The digital war with Isis

Illustration by Shonagh Rae of digital Isis
©Shonagh Rae

‘What makes this so nasty is that it involves all of us, sitting in our own homes in front of our computer screens’

Gillian Tett/Frontline Q&A

The FT and the Frontline correspondent Martin Smith and producer Marcela Gaviria join for a discussion of Money, Power and Wall Street, the special investigation into the struggles to rescue and repair a shattered US economy following the financial crisis, being aired on the PBS network

Trump and the shifting mood on austerity

The Republican convention is not the only place where debt watching is going out of fashion

©Shonagh Rae

Newt’s eye view of the Trump ‘circus’

‘Trump is an erratic showman but he is also highly skilled at catching the popular protest vote’

Illustration by Shonagh Rae of a U-turn sign against a Leave grafitti mark
©Shonagh Rae

Why the US thinks we’ll vote again

‘Many Americans seem to find it hard to believe that Brexit will really take place’

American trade deals no quick fix for UK

It turns out the Leavers might have been foolish to brush off the ‘back of the queue’ warning

Illustration by Shonagh Rae of a mobile phone being a source of information
©Shonagh Rae

Why we no longer trust the experts

‘If we rely on crowd-sourced advice to choose healthcare or holidays, it seems strange to expect voters to listen to experts when it comes to politics’

Brexit: interest rate outlook will shift

Future historians may conclude this is one of the most important ripple effects of the poll

Markets pass first Brexit stress test

No signs of ‘Lehman moment’ as banks and central bankers learn their lesson

©Shonagh Rae

Resilience in a time of crises

‘The modern world is such a tightly connected system that it is a fantasy to think we can ever abolish all threats’

A small step for gig economy workers

Whisper it quietly: Uber executives have realised their drivers need to feel a touch more secure

Selling Donald Trump

‘Not only is it unclear whether the Republican elders can ever control Trump, it is less clear whether Trump can control himself’

Finance geeks must have say on Brexit

As with Lehman, technical points apparent only to experts can set off unpredictable chain reactions

Review – The Inner Lives of Markets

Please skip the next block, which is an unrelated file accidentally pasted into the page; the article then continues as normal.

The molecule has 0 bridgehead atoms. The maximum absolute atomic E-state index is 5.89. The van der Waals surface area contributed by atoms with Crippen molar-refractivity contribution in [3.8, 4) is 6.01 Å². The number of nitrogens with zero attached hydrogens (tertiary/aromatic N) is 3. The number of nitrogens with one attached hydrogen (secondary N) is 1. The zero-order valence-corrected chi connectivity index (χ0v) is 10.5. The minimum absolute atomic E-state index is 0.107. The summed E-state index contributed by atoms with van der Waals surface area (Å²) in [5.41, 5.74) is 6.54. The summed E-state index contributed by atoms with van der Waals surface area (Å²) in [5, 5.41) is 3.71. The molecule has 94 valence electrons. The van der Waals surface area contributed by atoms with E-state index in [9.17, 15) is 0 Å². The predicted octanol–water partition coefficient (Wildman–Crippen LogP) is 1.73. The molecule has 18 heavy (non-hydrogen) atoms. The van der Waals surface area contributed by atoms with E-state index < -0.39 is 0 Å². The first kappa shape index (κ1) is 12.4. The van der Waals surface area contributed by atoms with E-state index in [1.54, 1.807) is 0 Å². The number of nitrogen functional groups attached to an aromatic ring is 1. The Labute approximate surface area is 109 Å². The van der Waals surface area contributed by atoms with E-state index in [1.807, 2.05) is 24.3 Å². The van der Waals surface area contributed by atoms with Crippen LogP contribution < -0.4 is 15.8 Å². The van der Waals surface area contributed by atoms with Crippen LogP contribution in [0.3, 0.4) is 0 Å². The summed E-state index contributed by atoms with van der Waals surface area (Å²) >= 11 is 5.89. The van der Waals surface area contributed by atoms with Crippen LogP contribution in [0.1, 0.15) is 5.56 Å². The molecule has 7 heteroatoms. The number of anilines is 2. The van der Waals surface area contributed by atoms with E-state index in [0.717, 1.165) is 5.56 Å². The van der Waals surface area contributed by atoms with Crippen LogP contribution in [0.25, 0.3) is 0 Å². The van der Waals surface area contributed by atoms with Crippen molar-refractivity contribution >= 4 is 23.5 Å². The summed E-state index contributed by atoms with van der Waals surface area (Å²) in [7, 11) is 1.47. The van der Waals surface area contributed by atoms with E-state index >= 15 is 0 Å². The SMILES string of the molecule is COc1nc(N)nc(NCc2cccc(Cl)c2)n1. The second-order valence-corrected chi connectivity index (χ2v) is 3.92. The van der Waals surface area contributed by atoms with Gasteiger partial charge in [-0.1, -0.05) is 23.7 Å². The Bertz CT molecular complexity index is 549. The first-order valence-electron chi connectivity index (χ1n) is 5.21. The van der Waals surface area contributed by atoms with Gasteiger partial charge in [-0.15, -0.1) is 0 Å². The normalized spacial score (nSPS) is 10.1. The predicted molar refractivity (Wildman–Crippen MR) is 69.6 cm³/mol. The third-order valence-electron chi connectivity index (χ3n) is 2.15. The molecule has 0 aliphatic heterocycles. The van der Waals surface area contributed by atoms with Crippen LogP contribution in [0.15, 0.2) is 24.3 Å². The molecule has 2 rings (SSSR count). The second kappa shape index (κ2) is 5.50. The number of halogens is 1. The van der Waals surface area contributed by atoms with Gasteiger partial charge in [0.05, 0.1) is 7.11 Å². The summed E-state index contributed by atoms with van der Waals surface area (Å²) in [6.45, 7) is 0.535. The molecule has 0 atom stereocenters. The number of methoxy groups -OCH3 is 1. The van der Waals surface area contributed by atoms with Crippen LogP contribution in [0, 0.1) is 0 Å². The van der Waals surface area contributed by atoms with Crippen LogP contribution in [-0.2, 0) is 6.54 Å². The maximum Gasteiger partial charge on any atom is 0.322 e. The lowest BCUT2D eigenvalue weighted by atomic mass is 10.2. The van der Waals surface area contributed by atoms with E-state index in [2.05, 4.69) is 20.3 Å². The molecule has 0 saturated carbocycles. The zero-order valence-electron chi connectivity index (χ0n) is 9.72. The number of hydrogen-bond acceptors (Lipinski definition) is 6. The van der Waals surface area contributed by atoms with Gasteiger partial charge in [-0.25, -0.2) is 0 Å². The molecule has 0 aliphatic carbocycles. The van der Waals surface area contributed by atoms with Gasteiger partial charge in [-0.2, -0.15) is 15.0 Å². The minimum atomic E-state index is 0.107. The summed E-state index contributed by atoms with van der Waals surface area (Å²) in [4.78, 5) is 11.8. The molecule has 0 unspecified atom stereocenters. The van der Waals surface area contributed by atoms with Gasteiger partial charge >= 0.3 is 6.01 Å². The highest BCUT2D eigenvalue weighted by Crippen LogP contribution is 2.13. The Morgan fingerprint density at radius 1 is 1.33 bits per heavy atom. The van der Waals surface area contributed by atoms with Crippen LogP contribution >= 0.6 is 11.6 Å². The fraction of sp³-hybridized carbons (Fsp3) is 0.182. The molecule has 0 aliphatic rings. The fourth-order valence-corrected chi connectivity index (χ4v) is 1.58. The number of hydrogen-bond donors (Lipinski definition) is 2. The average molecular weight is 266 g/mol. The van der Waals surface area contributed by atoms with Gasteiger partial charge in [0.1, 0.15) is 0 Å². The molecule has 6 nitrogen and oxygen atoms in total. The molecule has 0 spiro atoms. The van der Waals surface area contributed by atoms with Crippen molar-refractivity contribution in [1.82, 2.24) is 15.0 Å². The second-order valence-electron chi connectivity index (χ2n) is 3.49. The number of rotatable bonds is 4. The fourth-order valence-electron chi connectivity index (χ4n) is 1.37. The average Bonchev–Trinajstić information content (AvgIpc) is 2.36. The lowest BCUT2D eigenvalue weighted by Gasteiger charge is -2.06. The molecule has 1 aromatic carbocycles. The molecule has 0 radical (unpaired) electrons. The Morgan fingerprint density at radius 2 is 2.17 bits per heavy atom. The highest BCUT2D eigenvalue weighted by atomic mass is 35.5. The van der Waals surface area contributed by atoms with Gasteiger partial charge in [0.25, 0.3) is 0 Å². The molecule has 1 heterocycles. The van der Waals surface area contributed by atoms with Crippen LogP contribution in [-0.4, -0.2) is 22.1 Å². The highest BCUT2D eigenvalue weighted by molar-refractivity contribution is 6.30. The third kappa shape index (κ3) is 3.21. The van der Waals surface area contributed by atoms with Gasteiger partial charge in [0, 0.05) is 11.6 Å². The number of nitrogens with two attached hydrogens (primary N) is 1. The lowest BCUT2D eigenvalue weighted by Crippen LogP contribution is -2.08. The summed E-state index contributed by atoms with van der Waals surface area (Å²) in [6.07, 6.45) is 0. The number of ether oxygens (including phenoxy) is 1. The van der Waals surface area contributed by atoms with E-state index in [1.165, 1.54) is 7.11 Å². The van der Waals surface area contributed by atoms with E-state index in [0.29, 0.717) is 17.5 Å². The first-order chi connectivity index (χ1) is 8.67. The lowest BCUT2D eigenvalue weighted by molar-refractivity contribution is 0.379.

The more that markets theory shapes our lives, the more likely a backlash becomes

A vote for online elections

‘It seems peculiar that nobody has been able to devise a way to make cyber voting secure’

A promise of real corporate transparency

Analysts need a way to track links between companies scattered across jurisdictions

The truth about Trump and Mexico

‘If you look at Mexican exports to the US, some 40 per cent of these were created with “made in America” components’

The Fed takes a look beyond US data

The central bank’s equations have tended to ignore events beyond America’s borders

Spending in the age of Snapchat

‘One of the most powerful forms of conspicuous consumption today is not the accumulation of goods but the accumulation of memories’

Trump tax affairs part of bigger concern

Real estate is producing profits, much of which are escaping the tax net

We’d be lost without GPS

‘The more we become dependent on this magical technology, the more vulnerable we become, too’

ABOUT GILLIAN

Gillian Tett Gillian Tett serves as US managing editor. She writes weekly columns for the Financial Times, covering a range of economic, financial, political and social issues.

In 2014, she was named Columnist of the Year in the British Press Awards and was the first recipient of the Royal Anthropological Institute Marsh Award. Her other honors include a SABEW Award for best feature article (2012), President’s Medal by the British Academy (2011), being recognized as Journalist of the Year (2009) and Business Journalist of the Year (2008) by the British Press Awards, and as Senior Financial Journalist of the Year (2007) by the Wincott Awards. In June 2009 her book Fool’s Gold won Financial Book of the Year at the inaugural Spear’s Book Awards.

Tett’s past roles at the FT have included US managing editor (2010-2012), assistant editor, capital markets editor, deputy editor of the Lex column, Tokyo bureau chief, and a reporter in Russia and Brussels. Her upcoming book, to be published by Simon & Schuster in 2015, will look at the global economy and financial system through the lens of cultural anthropology.

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